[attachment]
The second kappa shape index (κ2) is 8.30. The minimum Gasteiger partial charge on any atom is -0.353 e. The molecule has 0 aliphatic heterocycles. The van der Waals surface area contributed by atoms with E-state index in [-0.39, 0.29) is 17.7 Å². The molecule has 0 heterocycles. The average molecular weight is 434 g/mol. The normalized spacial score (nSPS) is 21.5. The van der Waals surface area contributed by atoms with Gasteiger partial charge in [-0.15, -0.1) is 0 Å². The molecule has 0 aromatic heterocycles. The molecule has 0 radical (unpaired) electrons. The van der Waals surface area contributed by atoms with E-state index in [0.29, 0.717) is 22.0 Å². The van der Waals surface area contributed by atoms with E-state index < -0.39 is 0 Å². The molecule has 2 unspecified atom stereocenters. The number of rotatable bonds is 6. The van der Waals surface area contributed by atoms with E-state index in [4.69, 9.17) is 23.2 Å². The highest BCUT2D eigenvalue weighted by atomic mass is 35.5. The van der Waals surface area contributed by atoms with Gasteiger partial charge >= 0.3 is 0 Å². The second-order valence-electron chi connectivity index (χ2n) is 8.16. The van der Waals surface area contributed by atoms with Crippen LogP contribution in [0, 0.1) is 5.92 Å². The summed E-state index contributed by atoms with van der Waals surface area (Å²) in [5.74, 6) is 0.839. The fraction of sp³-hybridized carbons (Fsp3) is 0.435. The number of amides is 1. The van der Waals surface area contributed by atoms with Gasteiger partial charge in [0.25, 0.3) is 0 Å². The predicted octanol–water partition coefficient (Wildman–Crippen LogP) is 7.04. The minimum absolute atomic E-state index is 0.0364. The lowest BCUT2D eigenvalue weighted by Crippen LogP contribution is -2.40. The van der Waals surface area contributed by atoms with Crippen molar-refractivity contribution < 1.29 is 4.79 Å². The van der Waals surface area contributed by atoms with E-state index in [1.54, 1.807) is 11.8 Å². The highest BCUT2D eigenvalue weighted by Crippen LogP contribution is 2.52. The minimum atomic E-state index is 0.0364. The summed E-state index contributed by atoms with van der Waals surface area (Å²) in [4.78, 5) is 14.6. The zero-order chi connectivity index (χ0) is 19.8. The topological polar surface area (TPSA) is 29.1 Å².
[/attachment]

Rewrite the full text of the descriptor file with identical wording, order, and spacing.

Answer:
The second kappa shape index (κ2) is 8.30. The minimum Gasteiger partial charge on any atom is -0.353 e. The molecule has 0 aliphatic heterocycles. The van der Waals surface area contributed by atoms with E-state index in [-0.39, 0.29) is 17.7 Å². The molecule has 0 heterocycles. The average molecular weight is 434 g/mol. The normalized spacial score (nSPS) is 21.5. The van der Waals surface area contributed by atoms with Gasteiger partial charge in [-0.15, -0.1) is 0 Å². The molecule has 0 aromatic heterocycles. The molecule has 0 radical (unpaired) electrons. The van der Waals surface area contributed by atoms with E-state index in [0.29, 0.717) is 22.0 Å². The van der Waals surface area contributed by atoms with E-state index < -0.39 is 0 Å². The molecule has 2 unspecified atom stereocenters. The number of rotatable bonds is 6. The van der Waals surface area contributed by atoms with E-state index in [4.69, 9.17) is 23.2 Å². The highest BCUT2D eigenvalue weighted by atomic mass is 35.5. The van der Waals surface area contributed by atoms with Gasteiger partial charge >= 0.3 is 0 Å². The second-order valence-electron chi connectivity index (χ2n) is 8.16. The van der Waals surface area contributed by atoms with Crippen LogP contribution in [0, 0.1) is 5.92 Å². The summed E-state index contributed by atoms with van der Waals surface area (Å²) in [5.74, 6) is 0.839. The fraction of sp³-hybridized carbons (Fsp3) is 0.435. The number of amides is 1. The van der Waals surface area contributed by atoms with Gasteiger partial charge in [0.25, 0.3) is 0 Å². The predicted octanol–water partition coefficient (Wildman–Crippen LogP) is 7.04. The minimum absolute atomic E-state index is 0.0364. The lowest BCUT2D eigenvalue weighted by Crippen LogP contribution is -2.40. The van der Waals surface area contributed by atoms with Crippen molar-refractivity contribution < 1.29 is 4.79 Å². The van der Waals surface area contributed by atoms with E-state index in [1.54, 1.807) is 11.8 Å². The highest BCUT2D eigenvalue weighted by Crippen LogP contribution is 2.52. The minimum atomic E-state index is 0.0364. The summed E-state index contributed by atoms with van der Waals surface area (Å²) in [4.78, 5) is 14.6. The zero-order chi connectivity index (χ0) is 19.8. The topological polar surface area (TPSA) is 29.1 Å².